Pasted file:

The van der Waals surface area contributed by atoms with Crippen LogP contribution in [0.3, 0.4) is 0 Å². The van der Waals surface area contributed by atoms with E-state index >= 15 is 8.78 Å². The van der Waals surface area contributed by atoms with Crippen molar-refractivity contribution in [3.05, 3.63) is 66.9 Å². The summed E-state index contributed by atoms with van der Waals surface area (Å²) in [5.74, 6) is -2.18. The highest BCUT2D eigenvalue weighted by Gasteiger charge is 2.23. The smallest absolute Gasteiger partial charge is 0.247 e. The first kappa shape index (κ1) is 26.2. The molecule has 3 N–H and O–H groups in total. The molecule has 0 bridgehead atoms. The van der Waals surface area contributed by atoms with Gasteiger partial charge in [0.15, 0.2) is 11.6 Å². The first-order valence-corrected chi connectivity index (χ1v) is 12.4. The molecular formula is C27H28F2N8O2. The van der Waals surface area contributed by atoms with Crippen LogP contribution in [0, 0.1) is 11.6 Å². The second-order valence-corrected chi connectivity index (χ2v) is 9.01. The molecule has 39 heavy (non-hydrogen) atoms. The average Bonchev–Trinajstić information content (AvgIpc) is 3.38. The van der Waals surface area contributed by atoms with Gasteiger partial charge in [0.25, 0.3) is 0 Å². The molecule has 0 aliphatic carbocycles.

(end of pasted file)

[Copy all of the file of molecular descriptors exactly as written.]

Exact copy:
The van der Waals surface area contributed by atoms with Crippen LogP contribution in [0.3, 0.4) is 0 Å². The van der Waals surface area contributed by atoms with E-state index >= 15 is 8.78 Å². The van der Waals surface area contributed by atoms with Crippen molar-refractivity contribution in [3.05, 3.63) is 66.9 Å². The summed E-state index contributed by atoms with van der Waals surface area (Å²) in [5.74, 6) is -2.18. The highest BCUT2D eigenvalue weighted by Gasteiger charge is 2.23. The smallest absolute Gasteiger partial charge is 0.247 e. The first kappa shape index (κ1) is 26.2. The molecule has 3 N–H and O–H groups in total. The molecule has 0 bridgehead atoms. The van der Waals surface area contributed by atoms with Gasteiger partial charge in [0.15, 0.2) is 11.6 Å². The first-order valence-corrected chi connectivity index (χ1v) is 12.4. The molecular formula is C27H28F2N8O2. The van der Waals surface area contributed by atoms with Crippen LogP contribution in [0, 0.1) is 11.6 Å². The second-order valence-corrected chi connectivity index (χ2v) is 9.01. The molecule has 39 heavy (non-hydrogen) atoms. The average Bonchev–Trinajstić information content (AvgIpc) is 3.38. The van der Waals surface area contributed by atoms with Gasteiger partial charge in [0.25, 0.3) is 0 Å². The molecule has 0 aliphatic carbocycles.